2017 Index of Economic Freedom

Nicaragua

overall score59.2
world rank98
Rule of Law

Property Rights31.1

Government Integrity27.4

Judicial Effectiveness15.9

Government Size

Government Spending80.8

Tax Burden77.2

Fiscal Health96.1

Regulatory Efficiency

Business Freedom59.0

Labor Freedom55.6

Monetary Freedom71.2

Open Markets

Trade Freedom81.0

Investment Freedom65.0

Financial Freedom50.0

Embed This Data

Create a Comparison Chart

See how Nicaragua compares to another country using any of the measures in the Index.

vs
Close
Download PDF
Quick Facts
  • Population:
    • 6.3 million
  • GDP (PPP):
    • $31.3 billion
    • 4.5% growth
    • 5.0% 5-year compound annual growth
    • $4,997 per capita
  • Unemployment:
    • 6.0%
  • Inflation (CPI):
    • 4.0%
  • FDI Inflow:
    • $835.0 million
Embed This Data

Nicaragua’s efforts to improve macroeconomic stability and enhance economic growth have been modest. Relatively well-controlled government spending has strengthened the management of public finance, but inefficiency and uncertainty in such other key policy areas as the regulatory and investment frameworks have impeded dynamic growth.

Overall, Nicaragua’s structural reform effort has been sluggish, and privatization has stalled. Significant state interference in the economy through state-owned enterprises or inconsistent regulatory administration introduces uncertainty into the market. Institutional weaknesses persist in protection of property rights and combating corruption. The inefficient judicial system enforces contracts inconsistently and is subject to political interference.

Close

Background

In the late 1970s, the Sandinista National Liberation Front, led by Daniel Ortega, overthrew the authoritarian Somoza political dynasty. Ortega became de facto ruler of a provisional FSLN-led government before free and fair elections in 1990, 1996, and 2001. Ortega lost all of these elections but was finally elected to a five-year presidential term with 38 percent of the vote in 2006. Since then, he has been reelected twice and has engineered constitutional changes that may permit him to retain power indefinitely. Despite his revolutionary rhetoric, Ortega has governed fairly pragmatically, accepting billions in subsidized oil shipments from Venezuela while embracing the U.S.–Central America–Dominican Republic Free Trade Agreement.

Rule of LawView Methodology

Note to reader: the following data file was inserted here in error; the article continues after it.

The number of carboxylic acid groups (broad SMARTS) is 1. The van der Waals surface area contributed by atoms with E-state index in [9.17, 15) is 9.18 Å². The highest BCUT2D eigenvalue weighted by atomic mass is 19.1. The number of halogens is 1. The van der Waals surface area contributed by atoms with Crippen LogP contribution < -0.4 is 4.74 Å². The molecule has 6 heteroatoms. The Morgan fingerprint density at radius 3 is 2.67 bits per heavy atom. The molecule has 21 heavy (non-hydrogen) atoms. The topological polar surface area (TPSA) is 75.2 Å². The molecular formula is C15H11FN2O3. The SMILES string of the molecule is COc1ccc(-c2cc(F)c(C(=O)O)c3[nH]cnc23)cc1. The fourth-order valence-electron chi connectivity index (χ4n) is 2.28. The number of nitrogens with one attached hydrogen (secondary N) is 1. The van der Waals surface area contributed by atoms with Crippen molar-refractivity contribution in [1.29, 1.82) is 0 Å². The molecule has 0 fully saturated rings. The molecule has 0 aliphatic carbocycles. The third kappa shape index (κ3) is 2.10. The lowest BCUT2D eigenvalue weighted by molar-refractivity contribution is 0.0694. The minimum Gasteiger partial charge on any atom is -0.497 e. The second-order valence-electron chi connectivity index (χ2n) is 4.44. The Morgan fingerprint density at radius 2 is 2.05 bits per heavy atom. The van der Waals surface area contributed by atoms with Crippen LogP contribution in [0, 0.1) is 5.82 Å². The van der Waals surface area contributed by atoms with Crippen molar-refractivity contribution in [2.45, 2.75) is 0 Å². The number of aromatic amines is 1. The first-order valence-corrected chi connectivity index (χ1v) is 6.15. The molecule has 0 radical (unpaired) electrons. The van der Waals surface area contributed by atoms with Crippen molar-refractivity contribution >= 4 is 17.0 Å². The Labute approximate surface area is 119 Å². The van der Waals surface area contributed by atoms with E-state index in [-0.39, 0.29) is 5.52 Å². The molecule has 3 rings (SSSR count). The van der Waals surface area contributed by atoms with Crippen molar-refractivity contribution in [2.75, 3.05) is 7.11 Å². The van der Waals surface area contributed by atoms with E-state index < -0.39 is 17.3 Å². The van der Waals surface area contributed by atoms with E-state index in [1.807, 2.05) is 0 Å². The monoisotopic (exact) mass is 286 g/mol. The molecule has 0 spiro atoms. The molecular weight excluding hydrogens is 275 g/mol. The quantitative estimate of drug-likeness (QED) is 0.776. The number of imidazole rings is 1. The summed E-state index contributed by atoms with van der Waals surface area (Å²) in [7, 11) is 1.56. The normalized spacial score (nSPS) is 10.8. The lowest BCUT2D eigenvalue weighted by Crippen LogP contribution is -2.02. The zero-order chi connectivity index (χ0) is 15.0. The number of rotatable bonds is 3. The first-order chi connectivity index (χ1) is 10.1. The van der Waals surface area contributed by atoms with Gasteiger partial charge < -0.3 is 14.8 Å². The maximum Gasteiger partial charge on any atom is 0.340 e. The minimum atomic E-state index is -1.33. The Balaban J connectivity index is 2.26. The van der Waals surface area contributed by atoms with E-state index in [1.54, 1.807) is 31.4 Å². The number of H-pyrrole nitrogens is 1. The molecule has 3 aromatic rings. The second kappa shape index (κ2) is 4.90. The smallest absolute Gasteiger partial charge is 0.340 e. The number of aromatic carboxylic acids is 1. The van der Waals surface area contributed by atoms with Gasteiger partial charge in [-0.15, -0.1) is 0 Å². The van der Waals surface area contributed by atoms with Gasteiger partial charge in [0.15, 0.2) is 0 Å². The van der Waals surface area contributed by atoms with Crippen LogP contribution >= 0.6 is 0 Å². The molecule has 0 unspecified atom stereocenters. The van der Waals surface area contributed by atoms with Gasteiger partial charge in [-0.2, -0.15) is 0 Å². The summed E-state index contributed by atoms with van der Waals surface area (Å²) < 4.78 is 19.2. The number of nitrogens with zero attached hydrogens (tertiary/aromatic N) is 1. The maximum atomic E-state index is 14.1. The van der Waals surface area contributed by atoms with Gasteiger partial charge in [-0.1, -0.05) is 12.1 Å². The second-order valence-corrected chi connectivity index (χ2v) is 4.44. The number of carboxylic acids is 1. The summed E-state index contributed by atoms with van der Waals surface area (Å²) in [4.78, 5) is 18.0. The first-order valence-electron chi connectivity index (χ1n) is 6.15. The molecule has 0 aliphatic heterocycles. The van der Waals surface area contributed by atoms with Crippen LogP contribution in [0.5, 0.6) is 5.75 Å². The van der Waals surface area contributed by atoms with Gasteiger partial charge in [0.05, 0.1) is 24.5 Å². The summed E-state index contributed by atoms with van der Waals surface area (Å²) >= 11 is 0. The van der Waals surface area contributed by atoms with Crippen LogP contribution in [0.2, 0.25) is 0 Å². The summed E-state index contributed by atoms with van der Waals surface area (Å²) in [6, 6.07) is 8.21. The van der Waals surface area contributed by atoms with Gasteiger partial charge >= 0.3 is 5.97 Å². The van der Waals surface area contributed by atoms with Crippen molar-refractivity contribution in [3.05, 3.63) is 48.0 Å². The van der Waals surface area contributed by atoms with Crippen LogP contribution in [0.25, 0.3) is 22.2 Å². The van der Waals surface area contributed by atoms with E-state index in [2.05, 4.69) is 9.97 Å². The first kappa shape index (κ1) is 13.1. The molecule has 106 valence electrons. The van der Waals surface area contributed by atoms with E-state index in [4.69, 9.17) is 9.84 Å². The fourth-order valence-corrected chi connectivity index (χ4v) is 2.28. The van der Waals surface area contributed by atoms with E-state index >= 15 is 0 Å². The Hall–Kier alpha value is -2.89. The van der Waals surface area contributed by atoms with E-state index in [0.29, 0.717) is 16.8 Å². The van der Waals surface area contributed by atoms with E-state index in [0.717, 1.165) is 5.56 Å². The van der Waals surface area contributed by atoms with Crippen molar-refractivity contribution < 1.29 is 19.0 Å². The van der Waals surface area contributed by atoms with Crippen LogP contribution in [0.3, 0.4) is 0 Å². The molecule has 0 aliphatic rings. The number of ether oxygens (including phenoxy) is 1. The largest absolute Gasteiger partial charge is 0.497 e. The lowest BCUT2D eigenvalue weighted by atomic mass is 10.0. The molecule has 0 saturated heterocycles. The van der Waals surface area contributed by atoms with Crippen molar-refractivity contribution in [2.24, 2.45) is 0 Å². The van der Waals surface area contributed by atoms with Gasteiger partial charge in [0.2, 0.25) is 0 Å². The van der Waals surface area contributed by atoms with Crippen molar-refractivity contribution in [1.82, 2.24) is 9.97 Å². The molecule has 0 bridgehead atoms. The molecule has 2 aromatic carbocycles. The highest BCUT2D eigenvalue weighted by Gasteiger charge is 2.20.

Property Rights 31.1 Create a Graph using this measurement

Government Integrity 27.4 Create a Graph using this measurement

Judicial Effectiveness 15.9 Create a Graph using this measurement

Private property rights are not protected effectively, especially for foreign investors, and contracts are not always secure. The judicial system suffers from corruption and long delays, and the politicized Supreme Court is controlled by Sandinista judges. Bribery of public officials remains a major challenge. The authoritarian and open-ended rule by President Daniel Ortega and his family is the greatest threat to the rule of law.

Government SizeView Methodology

The top individual income and corporate tax rates are 30 percent. Other taxes include a value-added tax and a capital gains tax. The overall tax burden equals 21.9 percent of total domestic income. Government spending has amounted to 25.3 percent of total output (GDP) over the past three years, and budget deficits have averaged 1.1 percent of GDP. Public debt is equivalent to 31.2 percent of GDP.

Regulatory EfficiencyView Methodology

The regulatory system lacks both transparency and clarity. The lack of employment opportunities has caused chronic underemployment. The state regulates and heavily subsidizes the energy and water sectors. The Ortega government was able to consolidate power partly because of the inflows of hundreds of millions of dollars of Venezuelan PetroCaribe oil subsidies.

Open MarketsView Methodology

Trade is important to Nicaragua’s economy; the value of exports and imports taken together equals 93 percent of GDP. The average applied tariff rate is 2.0 percent. The judicial and regulatory systems impede foreign investment, and state-owned enterprises distort the economy. Inadequate levels of financing reflect the low level of financial intermediation in the economy and continue to undermine private-sector growth.

Country's Score Over Time

View Chart of Scores over Time

Regional Ranking

rank country overall change
1Canada78.50.5
2Chile76.5-1.2
3United States75.1-0.3
4Colombia69.7-1.1
5Uruguay 69.70.9
6Jamaica 69.52.0
7Peru68.91.5
8Panama 66.31.5
9Saint Vincent and the Grenadines65.2-3.6
10Saint Lucia65-5.0
11Costa Rica 65-2.4
12El Salvador 64.1-1.0
13Dominica63.7-3.3
14Mexico63.6-1.6
15Guatemala 631.2
16Dominican Republic62.91.9
17Paraguay 62.40.9
18Trinidad and Tobago61.2-1.7
19The Bahamas61.1-9.8
20Nicaragua 59.20.6
21Honduras 58.81.1
22Belize58.61.2
23Guyana58.53.1
24Barbados54.5-13.8
25Brazil52.9-3.6
26Argentina50.46.6
27Haiti49.6-1.7
28Ecuador49.30.7
29Suriname48-5.8
30Bolivia47.70.3
31Cuba33.94.1
32Venezuela 27-6.7
See Entire Region List ›

View all countries ›

Back to Top